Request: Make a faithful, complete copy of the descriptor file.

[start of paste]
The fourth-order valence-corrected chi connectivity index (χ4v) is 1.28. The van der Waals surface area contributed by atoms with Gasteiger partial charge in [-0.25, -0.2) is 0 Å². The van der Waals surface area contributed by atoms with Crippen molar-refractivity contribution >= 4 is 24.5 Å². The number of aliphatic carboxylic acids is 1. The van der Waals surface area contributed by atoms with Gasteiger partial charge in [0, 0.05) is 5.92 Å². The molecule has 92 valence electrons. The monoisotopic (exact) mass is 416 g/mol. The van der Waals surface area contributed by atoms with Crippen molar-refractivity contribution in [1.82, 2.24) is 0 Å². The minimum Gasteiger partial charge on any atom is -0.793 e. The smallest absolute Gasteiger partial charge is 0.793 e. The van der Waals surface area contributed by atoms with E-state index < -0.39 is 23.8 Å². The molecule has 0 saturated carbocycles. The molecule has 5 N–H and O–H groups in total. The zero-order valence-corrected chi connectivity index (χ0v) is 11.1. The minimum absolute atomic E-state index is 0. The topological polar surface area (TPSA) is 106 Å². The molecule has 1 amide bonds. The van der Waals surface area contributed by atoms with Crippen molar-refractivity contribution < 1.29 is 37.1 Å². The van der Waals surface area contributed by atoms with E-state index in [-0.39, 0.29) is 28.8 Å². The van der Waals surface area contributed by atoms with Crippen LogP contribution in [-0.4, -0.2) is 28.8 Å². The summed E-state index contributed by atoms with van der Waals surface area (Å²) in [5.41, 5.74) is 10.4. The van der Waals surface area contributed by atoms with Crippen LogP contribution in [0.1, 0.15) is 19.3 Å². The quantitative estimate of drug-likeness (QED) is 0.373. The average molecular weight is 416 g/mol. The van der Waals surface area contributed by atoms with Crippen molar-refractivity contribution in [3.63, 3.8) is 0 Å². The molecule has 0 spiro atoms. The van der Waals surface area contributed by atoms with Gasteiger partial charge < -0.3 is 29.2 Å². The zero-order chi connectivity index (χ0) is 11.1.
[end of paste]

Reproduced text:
The fourth-order valence-corrected chi connectivity index (χ4v) is 1.28. The van der Waals surface area contributed by atoms with Gasteiger partial charge in [-0.25, -0.2) is 0 Å². The van der Waals surface area contributed by atoms with Crippen molar-refractivity contribution >= 4 is 24.5 Å². The number of aliphatic carboxylic acids is 1. The van der Waals surface area contributed by atoms with Gasteiger partial charge in [0, 0.05) is 5.92 Å². The molecule has 92 valence electrons. The monoisotopic (exact) mass is 416 g/mol. The van der Waals surface area contributed by atoms with Crippen molar-refractivity contribution in [1.82, 2.24) is 0 Å². The minimum Gasteiger partial charge on any atom is -0.793 e. The smallest absolute Gasteiger partial charge is 0.793 e. The van der Waals surface area contributed by atoms with E-state index < -0.39 is 23.8 Å². The molecule has 0 saturated carbocycles. The molecule has 5 N–H and O–H groups in total. The zero-order valence-corrected chi connectivity index (χ0v) is 11.1. The minimum absolute atomic E-state index is 0. The topological polar surface area (TPSA) is 106 Å². The molecule has 1 amide bonds. The van der Waals surface area contributed by atoms with Crippen molar-refractivity contribution < 1.29 is 37.1 Å². The van der Waals surface area contributed by atoms with E-state index in [-0.39, 0.29) is 28.8 Å². The van der Waals surface area contributed by atoms with Crippen LogP contribution in [-0.4, -0.2) is 28.8 Å². The summed E-state index contributed by atoms with van der Waals surface area (Å²) in [5.41, 5.74) is 10.4. The van der Waals surface area contributed by atoms with Crippen LogP contribution in [0.1, 0.15) is 19.3 Å². The quantitative estimate of drug-likeness (QED) is 0.373. The average molecular weight is 416 g/mol. The van der Waals surface area contributed by atoms with Crippen molar-refractivity contribution in [3.63, 3.8) is 0 Å². The molecule has 0 spiro atoms. The van der Waals surface area contributed by atoms with Gasteiger partial charge < -0.3 is 29.2 Å². The zero-order chi connectivity index (χ0) is 11.1.